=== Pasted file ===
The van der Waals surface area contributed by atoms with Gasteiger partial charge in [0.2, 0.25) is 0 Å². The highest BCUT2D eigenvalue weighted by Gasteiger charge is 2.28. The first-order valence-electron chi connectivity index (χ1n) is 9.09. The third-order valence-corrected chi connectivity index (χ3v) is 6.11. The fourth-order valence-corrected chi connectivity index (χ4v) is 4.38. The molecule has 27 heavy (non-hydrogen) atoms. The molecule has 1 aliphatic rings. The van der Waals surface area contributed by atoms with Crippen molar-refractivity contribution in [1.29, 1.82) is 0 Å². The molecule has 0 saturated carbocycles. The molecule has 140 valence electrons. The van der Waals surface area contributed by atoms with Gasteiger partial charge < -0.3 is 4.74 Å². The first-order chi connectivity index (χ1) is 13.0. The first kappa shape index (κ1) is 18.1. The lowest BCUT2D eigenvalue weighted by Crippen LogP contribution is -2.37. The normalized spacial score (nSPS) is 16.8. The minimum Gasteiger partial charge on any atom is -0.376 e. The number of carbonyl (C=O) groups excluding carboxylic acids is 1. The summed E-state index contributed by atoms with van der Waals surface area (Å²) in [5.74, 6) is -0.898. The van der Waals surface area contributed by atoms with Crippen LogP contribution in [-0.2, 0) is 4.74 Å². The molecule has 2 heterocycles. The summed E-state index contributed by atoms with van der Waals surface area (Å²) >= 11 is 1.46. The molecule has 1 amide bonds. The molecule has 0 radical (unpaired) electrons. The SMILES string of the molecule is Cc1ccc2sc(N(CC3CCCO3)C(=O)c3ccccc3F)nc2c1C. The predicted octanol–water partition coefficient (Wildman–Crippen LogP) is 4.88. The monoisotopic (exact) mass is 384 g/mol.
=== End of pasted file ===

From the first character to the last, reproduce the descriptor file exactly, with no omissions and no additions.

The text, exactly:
The van der Waals surface area contributed by atoms with Gasteiger partial charge in [0.2, 0.25) is 0 Å². The highest BCUT2D eigenvalue weighted by Gasteiger charge is 2.28. The first-order valence-electron chi connectivity index (χ1n) is 9.09. The third-order valence-corrected chi connectivity index (χ3v) is 6.11. The fourth-order valence-corrected chi connectivity index (χ4v) is 4.38. The molecule has 27 heavy (non-hydrogen) atoms. The molecule has 1 aliphatic rings. The van der Waals surface area contributed by atoms with Crippen molar-refractivity contribution in [1.29, 1.82) is 0 Å². The molecule has 0 saturated carbocycles. The molecule has 140 valence electrons. The van der Waals surface area contributed by atoms with Gasteiger partial charge < -0.3 is 4.74 Å². The first-order chi connectivity index (χ1) is 13.0. The first kappa shape index (κ1) is 18.1. The lowest BCUT2D eigenvalue weighted by Crippen LogP contribution is -2.37. The normalized spacial score (nSPS) is 16.8. The minimum Gasteiger partial charge on any atom is -0.376 e. The number of carbonyl (C=O) groups excluding carboxylic acids is 1. The summed E-state index contributed by atoms with van der Waals surface area (Å²) in [5.74, 6) is -0.898. The van der Waals surface area contributed by atoms with Crippen LogP contribution in [-0.2, 0) is 4.74 Å². The molecule has 2 heterocycles. The summed E-state index contributed by atoms with van der Waals surface area (Å²) >= 11 is 1.46. The molecule has 1 amide bonds. The molecule has 0 radical (unpaired) electrons. The SMILES string of the molecule is Cc1ccc2sc(N(CC3CCCO3)C(=O)c3ccccc3F)nc2c1C. The predicted octanol–water partition coefficient (Wildman–Crippen LogP) is 4.88. The monoisotopic (exact) mass is 384 g/mol.